Business isn’t what they thought it was

Many people believe that running a business means more time for themselves, which the couple quickly found out that it’s a myth.

There’s much more at stake. If we don’t take action, there’s no income. I needed to get out there, push sales, identify problems and solve them no matter what it takes.”

“We thought that we’d have more time for Emma, but it turned out to be worse!” Desmond laughed, “I’m spending more time doing more work than back when I was still with the force. Our odd working hours also mean that we work till late and by the time we get home, Emma would be asleep.”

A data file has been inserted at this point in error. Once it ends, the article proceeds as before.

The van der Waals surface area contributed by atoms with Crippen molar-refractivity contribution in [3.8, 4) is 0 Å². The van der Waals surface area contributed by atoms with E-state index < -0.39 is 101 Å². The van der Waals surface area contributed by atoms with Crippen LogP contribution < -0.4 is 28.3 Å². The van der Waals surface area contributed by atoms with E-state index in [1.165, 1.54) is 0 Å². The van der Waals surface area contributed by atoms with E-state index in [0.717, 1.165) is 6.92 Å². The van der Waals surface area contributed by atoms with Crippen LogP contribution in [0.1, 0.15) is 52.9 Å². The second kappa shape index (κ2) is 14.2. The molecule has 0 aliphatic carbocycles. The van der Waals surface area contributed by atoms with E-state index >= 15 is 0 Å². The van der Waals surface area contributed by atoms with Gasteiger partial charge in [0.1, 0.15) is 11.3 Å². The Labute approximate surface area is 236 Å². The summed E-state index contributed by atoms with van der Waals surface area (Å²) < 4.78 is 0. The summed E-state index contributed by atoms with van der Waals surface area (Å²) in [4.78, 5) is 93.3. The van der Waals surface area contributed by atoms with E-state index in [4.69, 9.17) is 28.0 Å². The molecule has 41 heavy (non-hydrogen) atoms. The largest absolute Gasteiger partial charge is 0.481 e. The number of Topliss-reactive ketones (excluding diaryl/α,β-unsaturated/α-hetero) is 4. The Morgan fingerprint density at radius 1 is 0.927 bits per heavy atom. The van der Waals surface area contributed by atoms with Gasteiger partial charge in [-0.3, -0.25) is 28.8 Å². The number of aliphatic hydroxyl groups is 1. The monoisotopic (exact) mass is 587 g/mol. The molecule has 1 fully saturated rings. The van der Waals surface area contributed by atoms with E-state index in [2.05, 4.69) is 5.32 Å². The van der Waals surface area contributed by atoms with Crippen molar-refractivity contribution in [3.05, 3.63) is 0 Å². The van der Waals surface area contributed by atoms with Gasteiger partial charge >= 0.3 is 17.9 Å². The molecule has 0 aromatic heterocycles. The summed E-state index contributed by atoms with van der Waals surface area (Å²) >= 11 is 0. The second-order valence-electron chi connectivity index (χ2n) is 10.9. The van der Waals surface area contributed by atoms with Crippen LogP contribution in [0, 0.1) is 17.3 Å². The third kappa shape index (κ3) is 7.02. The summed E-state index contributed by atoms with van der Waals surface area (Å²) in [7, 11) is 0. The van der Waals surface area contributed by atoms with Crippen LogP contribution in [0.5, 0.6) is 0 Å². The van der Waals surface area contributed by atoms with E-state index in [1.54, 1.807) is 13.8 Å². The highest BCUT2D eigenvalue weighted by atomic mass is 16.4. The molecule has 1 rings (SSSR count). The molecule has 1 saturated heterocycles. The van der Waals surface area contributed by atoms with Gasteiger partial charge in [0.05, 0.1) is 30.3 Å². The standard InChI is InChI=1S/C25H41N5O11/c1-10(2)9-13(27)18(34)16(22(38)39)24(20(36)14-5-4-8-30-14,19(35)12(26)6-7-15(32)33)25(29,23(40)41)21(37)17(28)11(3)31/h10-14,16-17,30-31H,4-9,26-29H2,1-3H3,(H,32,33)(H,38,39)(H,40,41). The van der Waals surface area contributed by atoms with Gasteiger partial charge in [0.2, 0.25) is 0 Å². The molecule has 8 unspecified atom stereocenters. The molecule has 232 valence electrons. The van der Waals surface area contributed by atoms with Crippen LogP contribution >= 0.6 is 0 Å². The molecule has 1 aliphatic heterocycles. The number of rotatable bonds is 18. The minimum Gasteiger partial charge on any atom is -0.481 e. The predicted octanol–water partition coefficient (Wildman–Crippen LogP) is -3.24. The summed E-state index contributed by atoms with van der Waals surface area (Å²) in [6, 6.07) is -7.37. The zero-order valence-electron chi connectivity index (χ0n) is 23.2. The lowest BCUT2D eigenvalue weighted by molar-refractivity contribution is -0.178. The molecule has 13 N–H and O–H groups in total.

“But we try to make up to her during weekday afternoons or weekends if there are no events, so in a way, it’s okay because time is more flexible?” Belinda chipped in.

“There are fewer people on weekdays too,” Desmond added.

Inexperienced and naive

Just like every other new business owner, they had their own optimistic impression of how their business was going to turn out.

“We thought that as long as everything is quality and we have good service, people will come and spread the word for us. Our inexperience and naivety made our startup even more unstable. The flow of customers wasn’t constant. There were even months when we didn’t have a single customer,” Desmond recalled.

Tiny Photo photo booth event Desmond Belinda Emma
Even as they struggled with business, they didn’t forget to give back.

Business a source of friction